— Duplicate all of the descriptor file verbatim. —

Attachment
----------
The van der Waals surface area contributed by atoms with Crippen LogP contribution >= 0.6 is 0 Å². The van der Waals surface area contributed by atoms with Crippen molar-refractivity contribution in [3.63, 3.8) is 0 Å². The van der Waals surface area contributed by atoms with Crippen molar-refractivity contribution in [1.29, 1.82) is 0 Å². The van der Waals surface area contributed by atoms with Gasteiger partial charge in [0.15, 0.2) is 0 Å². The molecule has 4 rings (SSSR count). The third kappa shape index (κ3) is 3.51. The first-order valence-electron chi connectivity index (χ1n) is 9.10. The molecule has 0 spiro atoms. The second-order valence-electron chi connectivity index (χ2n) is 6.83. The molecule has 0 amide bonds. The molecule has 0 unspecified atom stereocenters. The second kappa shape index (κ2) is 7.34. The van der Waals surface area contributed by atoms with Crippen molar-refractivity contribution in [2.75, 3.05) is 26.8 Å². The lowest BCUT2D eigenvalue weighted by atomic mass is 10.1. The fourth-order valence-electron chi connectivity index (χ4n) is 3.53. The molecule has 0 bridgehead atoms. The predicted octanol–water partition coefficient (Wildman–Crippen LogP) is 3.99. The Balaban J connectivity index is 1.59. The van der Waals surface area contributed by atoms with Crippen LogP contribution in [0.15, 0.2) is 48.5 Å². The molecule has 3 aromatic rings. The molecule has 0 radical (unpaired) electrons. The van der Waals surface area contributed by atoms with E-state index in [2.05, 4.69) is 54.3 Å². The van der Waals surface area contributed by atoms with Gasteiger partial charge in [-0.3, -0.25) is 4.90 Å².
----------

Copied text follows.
The van der Waals surface area contributed by atoms with Crippen LogP contribution >= 0.6 is 0 Å². The van der Waals surface area contributed by atoms with Crippen molar-refractivity contribution in [3.63, 3.8) is 0 Å². The van der Waals surface area contributed by atoms with Crippen molar-refractivity contribution in [1.29, 1.82) is 0 Å². The van der Waals surface area contributed by atoms with Gasteiger partial charge in [0.15, 0.2) is 0 Å². The molecule has 4 rings (SSSR count). The third kappa shape index (κ3) is 3.51. The first-order valence-electron chi connectivity index (χ1n) is 9.10. The molecule has 0 spiro atoms. The second-order valence-electron chi connectivity index (χ2n) is 6.83. The molecule has 0 amide bonds. The molecule has 0 unspecified atom stereocenters. The second kappa shape index (κ2) is 7.34. The van der Waals surface area contributed by atoms with Crippen molar-refractivity contribution in [2.75, 3.05) is 26.8 Å². The lowest BCUT2D eigenvalue weighted by atomic mass is 10.1. The fourth-order valence-electron chi connectivity index (χ4n) is 3.53. The molecule has 0 bridgehead atoms. The predicted octanol–water partition coefficient (Wildman–Crippen LogP) is 3.99. The Balaban J connectivity index is 1.59. The van der Waals surface area contributed by atoms with Crippen LogP contribution in [0.15, 0.2) is 48.5 Å². The molecule has 3 aromatic rings. The molecule has 0 radical (unpaired) electrons. The van der Waals surface area contributed by atoms with E-state index in [2.05, 4.69) is 54.3 Å². The van der Waals surface area contributed by atoms with Gasteiger partial charge in [-0.3, -0.25) is 4.90 Å².